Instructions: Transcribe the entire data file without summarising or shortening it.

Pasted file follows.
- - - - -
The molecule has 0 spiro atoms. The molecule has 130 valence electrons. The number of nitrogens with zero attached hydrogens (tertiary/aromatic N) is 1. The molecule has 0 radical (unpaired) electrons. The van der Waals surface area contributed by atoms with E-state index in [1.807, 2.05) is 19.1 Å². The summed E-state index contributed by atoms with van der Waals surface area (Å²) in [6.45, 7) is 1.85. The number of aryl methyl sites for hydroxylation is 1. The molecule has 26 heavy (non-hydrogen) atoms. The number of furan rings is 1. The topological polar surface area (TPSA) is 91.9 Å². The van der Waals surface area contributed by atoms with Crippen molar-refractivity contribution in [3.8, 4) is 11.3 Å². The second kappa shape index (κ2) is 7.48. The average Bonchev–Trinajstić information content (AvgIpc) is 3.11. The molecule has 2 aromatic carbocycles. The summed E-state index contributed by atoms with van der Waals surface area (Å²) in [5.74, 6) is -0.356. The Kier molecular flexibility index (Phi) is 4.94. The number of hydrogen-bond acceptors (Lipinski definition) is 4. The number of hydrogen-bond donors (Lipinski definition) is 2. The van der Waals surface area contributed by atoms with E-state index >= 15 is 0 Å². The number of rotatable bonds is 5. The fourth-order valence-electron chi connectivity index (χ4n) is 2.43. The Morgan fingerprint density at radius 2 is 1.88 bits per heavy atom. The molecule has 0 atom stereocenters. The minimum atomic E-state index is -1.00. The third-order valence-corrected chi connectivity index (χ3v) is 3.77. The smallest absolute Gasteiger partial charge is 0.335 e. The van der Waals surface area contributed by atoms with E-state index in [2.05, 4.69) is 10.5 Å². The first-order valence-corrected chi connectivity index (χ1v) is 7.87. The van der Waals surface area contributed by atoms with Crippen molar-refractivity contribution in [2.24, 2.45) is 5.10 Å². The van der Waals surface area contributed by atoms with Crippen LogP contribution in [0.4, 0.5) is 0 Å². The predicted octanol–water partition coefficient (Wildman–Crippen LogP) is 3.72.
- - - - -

The molecule has 0 spiro atoms. The molecule has 130 valence electrons. The number of nitrogens with zero attached hydrogens (tertiary/aromatic N) is 1. The molecule has 0 radical (unpaired) electrons. The van der Waals surface area contributed by atoms with E-state index in [1.807, 2.05) is 19.1 Å². The summed E-state index contributed by atoms with van der Waals surface area (Å²) in [6.45, 7) is 1.85. The number of aryl methyl sites for hydroxylation is 1. The molecule has 26 heavy (non-hydrogen) atoms. The number of furan rings is 1. The topological polar surface area (TPSA) is 91.9 Å². The van der Waals surface area contributed by atoms with Crippen molar-refractivity contribution in [3.8, 4) is 11.3 Å². The second kappa shape index (κ2) is 7.48. The average Bonchev–Trinajstić information content (AvgIpc) is 3.11. The molecule has 2 aromatic carbocycles. The summed E-state index contributed by atoms with van der Waals surface area (Å²) in [5.74, 6) is -0.356. The Kier molecular flexibility index (Phi) is 4.94. The number of hydrogen-bond acceptors (Lipinski definition) is 4. The number of hydrogen-bond donors (Lipinski definition) is 2. The van der Waals surface area contributed by atoms with E-state index >= 15 is 0 Å². The number of rotatable bonds is 5. The fourth-order valence-electron chi connectivity index (χ4n) is 2.43. The Morgan fingerprint density at radius 2 is 1.88 bits per heavy atom. The molecule has 0 atom stereocenters. The minimum atomic E-state index is -1.00. The third-order valence-corrected chi connectivity index (χ3v) is 3.77. The smallest absolute Gasteiger partial charge is 0.335 e. The van der Waals surface area contributed by atoms with E-state index in [2.05, 4.69) is 10.5 Å². The first-order valence-corrected chi connectivity index (χ1v) is 7.87. The van der Waals surface area contributed by atoms with Crippen molar-refractivity contribution in [2.24, 2.45) is 5.10 Å². The van der Waals surface area contributed by atoms with Crippen LogP contribution in [0.4, 0.5) is 0 Å². The predicted octanol–water partition coefficient (Wildman–Crippen LogP) is 3.72.